Optimizing Slow Stochastics Crossovers


Since price on the historical Daily and 4 hour charts of this AUDNZD pair are making lower highs and lower lows and are trading below the 200 SMA as well, we are only looking for opportunities to short the pair…we want to optimize our strategy.

When using Slow Stochastics in a downtrend, as we have on the chart below, the optimum sell signal given by the indicator occurs when the two moving averages comprising the indicator have been above 80 and then move below 80.


Conversely, when using Slow Stochastics in an uptrend, the optimum buy signal given by the indicator occurs when the two moving averages comprising the indicator have been below 20 and then move above 20. This condition can be seen on the historical 4 hour chart of the USDCAD pair below…


Since the above signals are the optimum signals, not as much attention is paid to the crossovers that occur between the levels of 20 and 80. How should a trader react to those?

While “mid-level” crossovers are valid technical trading signals, in my opinion, they do not offer as much “pip-potential” as do crossovers occurring at the 80 or 20 levels.


Allow me to create an analogy…

Think of the lines (moving averages) that comprise Slow Stochastics as a string on a bow that is used to shoot an arrow. The farther that the bowstring is pulled back, the more power it has behind it and the farther the arrow will go. With this in mind, look at the optimum Sell Signal on the chart above and compare it to the Mid-Level Crossover. The crossover that takes place above 80 will have more downside momentum associated with it than will the mid-level crossover that takes place between 20 and 80. The bowstring is not pulled back nearly as far.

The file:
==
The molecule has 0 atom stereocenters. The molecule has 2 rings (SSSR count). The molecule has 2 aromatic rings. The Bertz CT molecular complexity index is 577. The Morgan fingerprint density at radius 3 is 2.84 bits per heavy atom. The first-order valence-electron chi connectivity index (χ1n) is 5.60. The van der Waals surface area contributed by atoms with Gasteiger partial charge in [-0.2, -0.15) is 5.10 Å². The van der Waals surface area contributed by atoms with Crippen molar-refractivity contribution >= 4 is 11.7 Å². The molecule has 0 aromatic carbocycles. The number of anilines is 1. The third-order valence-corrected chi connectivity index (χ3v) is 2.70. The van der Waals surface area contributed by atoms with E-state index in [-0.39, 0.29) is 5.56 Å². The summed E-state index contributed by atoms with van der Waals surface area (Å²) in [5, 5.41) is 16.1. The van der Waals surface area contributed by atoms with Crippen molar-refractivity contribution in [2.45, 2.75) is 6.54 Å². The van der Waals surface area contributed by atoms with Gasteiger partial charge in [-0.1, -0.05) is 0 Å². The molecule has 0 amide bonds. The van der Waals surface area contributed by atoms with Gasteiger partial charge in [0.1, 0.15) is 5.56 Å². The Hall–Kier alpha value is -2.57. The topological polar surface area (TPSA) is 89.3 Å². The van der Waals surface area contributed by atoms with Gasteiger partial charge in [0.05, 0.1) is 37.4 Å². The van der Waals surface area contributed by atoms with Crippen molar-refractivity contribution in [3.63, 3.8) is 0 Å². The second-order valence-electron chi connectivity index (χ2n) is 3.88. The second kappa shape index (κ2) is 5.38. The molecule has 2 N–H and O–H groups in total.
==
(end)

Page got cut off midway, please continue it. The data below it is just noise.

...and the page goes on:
While both are valid signals to short the pair, the signal with the most pip potential behind it is the one that had the greater amount of momentum. In this case the pullback to above the 80 level would present the trade with the greater pip potential. While it is not an absolute and will not prove to be true each and every time the condition presents itself, it does represent a “trading edge” that I believe is worth taking.

For the above reason, I generally do not take mid-level crossovers as entry signals in my own trading. Rather, I exercise patience and discipline and wait for the higher probability signal to set up.

Good trading,

Richard Krivo



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Source:: Optimizing Slow Stochastics Crossovers

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